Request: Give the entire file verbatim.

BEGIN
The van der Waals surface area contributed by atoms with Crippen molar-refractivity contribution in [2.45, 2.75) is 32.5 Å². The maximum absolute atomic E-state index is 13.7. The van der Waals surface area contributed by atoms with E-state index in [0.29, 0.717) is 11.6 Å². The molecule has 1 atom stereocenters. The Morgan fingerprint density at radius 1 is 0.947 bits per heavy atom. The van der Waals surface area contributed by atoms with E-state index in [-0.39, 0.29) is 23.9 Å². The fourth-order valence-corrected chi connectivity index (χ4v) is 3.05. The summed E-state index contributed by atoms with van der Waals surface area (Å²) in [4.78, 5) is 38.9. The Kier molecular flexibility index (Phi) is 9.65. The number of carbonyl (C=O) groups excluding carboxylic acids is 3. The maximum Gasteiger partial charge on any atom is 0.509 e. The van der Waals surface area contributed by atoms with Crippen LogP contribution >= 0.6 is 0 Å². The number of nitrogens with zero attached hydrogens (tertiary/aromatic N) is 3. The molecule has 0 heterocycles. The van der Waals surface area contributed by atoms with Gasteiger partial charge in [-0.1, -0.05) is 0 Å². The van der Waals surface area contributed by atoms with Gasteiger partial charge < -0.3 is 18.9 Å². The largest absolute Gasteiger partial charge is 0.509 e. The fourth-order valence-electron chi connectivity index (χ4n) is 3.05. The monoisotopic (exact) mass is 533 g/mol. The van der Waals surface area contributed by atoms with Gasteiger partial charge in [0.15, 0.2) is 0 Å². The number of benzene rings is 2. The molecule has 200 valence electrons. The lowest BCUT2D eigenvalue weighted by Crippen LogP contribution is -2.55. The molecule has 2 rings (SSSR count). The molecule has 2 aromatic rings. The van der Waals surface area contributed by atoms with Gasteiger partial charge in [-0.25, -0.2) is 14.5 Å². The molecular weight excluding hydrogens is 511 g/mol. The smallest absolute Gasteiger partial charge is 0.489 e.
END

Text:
The van der Waals surface area contributed by atoms with Crippen molar-refractivity contribution in [2.45, 2.75) is 32.5 Å². The maximum absolute atomic E-state index is 13.7. The van der Waals surface area contributed by atoms with E-state index in [0.29, 0.717) is 11.6 Å². The molecule has 1 atom stereocenters. The Morgan fingerprint density at radius 1 is 0.947 bits per heavy atom. The van der Waals surface area contributed by atoms with E-state index in [-0.39, 0.29) is 23.9 Å². The fourth-order valence-corrected chi connectivity index (χ4v) is 3.05. The summed E-state index contributed by atoms with van der Waals surface area (Å²) in [4.78, 5) is 38.9. The Kier molecular flexibility index (Phi) is 9.65. The number of carbonyl (C=O) groups excluding carboxylic acids is 3. The maximum Gasteiger partial charge on any atom is 0.509 e. The van der Waals surface area contributed by atoms with Crippen LogP contribution >= 0.6 is 0 Å². The number of nitrogens with zero attached hydrogens (tertiary/aromatic N) is 3. The molecule has 0 heterocycles. The van der Waals surface area contributed by atoms with Gasteiger partial charge in [-0.1, -0.05) is 0 Å². The van der Waals surface area contributed by atoms with Gasteiger partial charge < -0.3 is 18.9 Å². The largest absolute Gasteiger partial charge is 0.509 e. The fourth-order valence-electron chi connectivity index (χ4n) is 3.05. The monoisotopic (exact) mass is 533 g/mol. The van der Waals surface area contributed by atoms with Gasteiger partial charge in [0.15, 0.2) is 0 Å². The number of benzene rings is 2. The molecule has 200 valence electrons. The lowest BCUT2D eigenvalue weighted by Crippen LogP contribution is -2.55. The molecule has 2 rings (SSSR count). The molecule has 2 aromatic rings. The van der Waals surface area contributed by atoms with Gasteiger partial charge in [-0.25, -0.2) is 14.5 Å². The molecular weight excluding hydrogens is 511 g/mol. The smallest absolute Gasteiger partial charge is 0.489 e.